Canadian Museum of Civilization highlights Métis artist Bob Boyer’s cultural legacy

June 7, 2012


For immediate release

Gatineau, Quebec, June 7, 2012—The Canadian Museum of Civilization presents a major retrospective of world-renowned Métis artist, art historian, curator and educator Bob Boyer. Bob Boyer – His Life’s Work, which opens on June 7, honours the artist’s advocacy, his impact on education and his promotion of cultural knowledge about Canada’s First Peoples.

This is the first large-scale exhibition devoted to Boyer, who was a passionate champion for the recognition of First Peoples’ contributions to Canada’s cultural and social life. Featuring 58 powerful works of art produced between 1968 and 2004, the exhibition takes a fresh look at Boyer’s exploration of traditional motifs, which he used to reveal important aspects of contemporary Aboriginal life. 

“Because it highlights the vitality and significance of contemporary Aboriginal culture,
Bob Boyer – His Life’s Work is a perfect complement to the historical and ethnographical First Peoples collections for which the Museum of Civilization is so well known,” said Mark O’Neill, President and CEO of the Canadian Museum of Civilization Corporation. “Boyer’s contributions to Canada’s social and cultural history reach far beyond his impressive artistic accomplishments. His work as an educator and curator were instrumental in promoting knowledge and a deeper understanding of the First Peoples’ rich heritage and their importance to our national narrative.” 

Boyer was born in 1948 in Saskatchewan, and served as a faculty member of the Saskatchewan Indian Federated College (now the First Nations University of Canada) in Regina from 1978 until his death in 2004. He had a far-reaching influence on countless artists and students, and his exhibition history paralleled the history of contemporary Aboriginal art in Canada. 

While Boyer explored many artistic approaches and worked in a variety of media during his career, he is perhaps best known for his acclaimed series of blanket paintings. Using flannel blankets as the painting surface, he combined elements of historical Northern Plains design with personal symbolism and contemporary references. The exhibition features many of these powerful “blanket-statements” depicting the harmful impacts of the colonial process on Aboriginal philosophies, land, religions and cultures.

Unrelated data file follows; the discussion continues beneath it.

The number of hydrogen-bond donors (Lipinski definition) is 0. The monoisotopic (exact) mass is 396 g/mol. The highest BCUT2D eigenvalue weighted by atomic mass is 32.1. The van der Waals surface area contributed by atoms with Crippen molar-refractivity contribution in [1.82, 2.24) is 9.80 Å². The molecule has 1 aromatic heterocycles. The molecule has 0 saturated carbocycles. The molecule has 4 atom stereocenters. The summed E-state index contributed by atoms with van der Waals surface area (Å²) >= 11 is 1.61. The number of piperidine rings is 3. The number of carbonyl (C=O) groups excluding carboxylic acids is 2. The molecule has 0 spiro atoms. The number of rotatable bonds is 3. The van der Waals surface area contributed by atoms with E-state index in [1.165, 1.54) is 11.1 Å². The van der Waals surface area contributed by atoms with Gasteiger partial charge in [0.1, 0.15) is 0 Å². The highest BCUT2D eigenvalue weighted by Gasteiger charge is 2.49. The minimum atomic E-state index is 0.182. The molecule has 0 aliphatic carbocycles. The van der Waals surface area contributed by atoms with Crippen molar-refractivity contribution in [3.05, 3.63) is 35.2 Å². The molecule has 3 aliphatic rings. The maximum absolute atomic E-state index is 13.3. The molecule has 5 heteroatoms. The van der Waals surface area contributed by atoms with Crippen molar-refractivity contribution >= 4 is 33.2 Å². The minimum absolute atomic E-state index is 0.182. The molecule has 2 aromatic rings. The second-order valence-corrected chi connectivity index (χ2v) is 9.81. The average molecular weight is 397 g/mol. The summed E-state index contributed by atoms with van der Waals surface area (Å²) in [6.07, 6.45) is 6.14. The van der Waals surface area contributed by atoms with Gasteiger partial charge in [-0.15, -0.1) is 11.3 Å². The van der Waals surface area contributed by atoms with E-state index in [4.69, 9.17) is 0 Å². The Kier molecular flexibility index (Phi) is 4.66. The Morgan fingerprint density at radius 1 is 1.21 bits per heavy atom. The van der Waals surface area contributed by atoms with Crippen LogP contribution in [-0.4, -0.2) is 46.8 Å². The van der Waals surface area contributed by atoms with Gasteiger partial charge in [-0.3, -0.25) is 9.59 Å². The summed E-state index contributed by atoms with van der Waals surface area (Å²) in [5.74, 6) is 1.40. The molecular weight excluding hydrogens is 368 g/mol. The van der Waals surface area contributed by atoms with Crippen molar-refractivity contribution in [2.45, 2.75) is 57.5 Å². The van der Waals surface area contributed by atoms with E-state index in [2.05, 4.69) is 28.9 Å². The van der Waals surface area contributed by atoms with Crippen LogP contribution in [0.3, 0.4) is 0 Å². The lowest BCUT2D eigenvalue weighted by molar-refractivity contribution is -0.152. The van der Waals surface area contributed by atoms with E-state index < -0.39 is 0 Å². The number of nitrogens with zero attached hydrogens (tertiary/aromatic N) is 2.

In addition to the many works of art—from representational portraits and landscapes to large-scale abstract paintings—the exhibition incorporates videos and quotations that give voice to Boyer’s intentions and inspirations. It also includes first-person statements by curators and artists who knew him well, and who speak in a personal and passionate way about their own interpretations of Boyer’s artwork and its significance. 

Bob Boyer – His Life’s Work is presented at the Canadian Museum of Civilization in Gatineau from June 7 to November 4, 2012. The exhibition is organized by the MacKenzie Art Gallery in collaboration with the Canadian Museum of Civilization and made possible in part through a contribution from the Museums Assistance Program, Department of Canadian Heritage. 

The Canadian Museum of Civilization is the centre for research and public information on the social and human history of the country. Located on the shores of the Ottawa River in Gatineau, Quebec, the Museum is Canada’s largest and most popular cultural institution, attracting over 1.2 million visitors each year. The Museum of Civilization’s principal role is to preserve and promote the heritage of Canada for present and future generations, thereby contributing to the promotion and enhancement of Canadian identity. 

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